Calderoli and his racist cohorts, suggests Farinetti in the interview, “shouldn’t just resign from politics… They should resign from the human race… They lack the conscience that distinguishes humans from chimpanzees.”

Click here for an updated English-language report on the episode and steps Italian officials are taking to censure Calderoli.

You can listen to the interview here.

As an Italian wine and food historian and an observer of Italy’s wine and food trade, I applaud Farinetti for his “no racists allowed” policy.

His statements came in response to the interviewer’s question: As someone who works abroad, are you ever embarrassed by the attitudes of Italian politicians?

While many international ambassadors of Italian wine and food avoid the sticky, unsavory issues of politics and racial tensions in Italy today, Oscar Farinetti’s decisive stand on this issue — zero tolerance for the manifest racism expressed by Italy’s separatist movement leaders — deserves our attention and commands our respect.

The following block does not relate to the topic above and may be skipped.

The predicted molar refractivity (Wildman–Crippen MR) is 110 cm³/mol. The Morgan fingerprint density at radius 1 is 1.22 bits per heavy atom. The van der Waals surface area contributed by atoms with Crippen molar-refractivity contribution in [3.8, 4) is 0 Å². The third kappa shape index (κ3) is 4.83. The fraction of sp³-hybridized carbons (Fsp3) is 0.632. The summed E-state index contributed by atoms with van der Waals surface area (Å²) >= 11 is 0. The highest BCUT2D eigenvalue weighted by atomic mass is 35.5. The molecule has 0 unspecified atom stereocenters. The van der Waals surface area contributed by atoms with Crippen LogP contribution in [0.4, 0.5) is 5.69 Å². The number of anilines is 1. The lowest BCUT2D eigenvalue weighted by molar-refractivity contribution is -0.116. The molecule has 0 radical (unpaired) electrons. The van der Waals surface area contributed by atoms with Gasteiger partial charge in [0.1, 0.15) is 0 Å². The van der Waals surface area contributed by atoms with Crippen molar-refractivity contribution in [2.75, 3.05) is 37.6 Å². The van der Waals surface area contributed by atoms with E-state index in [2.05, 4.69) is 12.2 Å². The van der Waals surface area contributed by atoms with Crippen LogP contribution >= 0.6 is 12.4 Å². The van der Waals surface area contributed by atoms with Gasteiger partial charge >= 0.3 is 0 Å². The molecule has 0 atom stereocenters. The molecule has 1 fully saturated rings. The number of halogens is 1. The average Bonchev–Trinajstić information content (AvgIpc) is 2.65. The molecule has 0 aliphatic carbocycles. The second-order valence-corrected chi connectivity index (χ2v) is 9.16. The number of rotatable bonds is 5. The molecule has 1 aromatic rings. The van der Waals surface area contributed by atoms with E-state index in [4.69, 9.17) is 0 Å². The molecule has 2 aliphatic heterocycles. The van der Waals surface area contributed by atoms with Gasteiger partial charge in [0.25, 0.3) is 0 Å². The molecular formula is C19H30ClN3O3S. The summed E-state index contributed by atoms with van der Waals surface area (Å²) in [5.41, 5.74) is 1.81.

Enogastronomy is one of the greatest expressions of the Italian soul — no matter what the political affiliation. As the highest-profile representative of Italian wine and food throughout the world, Farinetti’s example should be a model for us all.

A note on the Argiano Brunello acquittal

daybreak montalcino

Above: A daybreak view of Mt. Amiata from the village of Castelnuovo dell’Abate (Montalcino).

This week, two major wine news outlets — Decanter and Wine Spectator — reported on the acquittal of ex-Argiano CEO Giampiero Pazzaglia, who had been charged by the Siena prosecutor with commercial fraud in the Brunello adulteration scandal of 2008 (the inquiry was dubbed “Operation Mixed Wine” by Italian authorities).

At the time, seventeen persons were indicted by the Siena prosecutor. Of those, one was absolved of any wrongdoing shortly after the news of the indictments broke; fifteen persons were convicted after entering into plea agreements with the prosecutor’s office; and Mr. Pazzaglia, alone, fought the charges.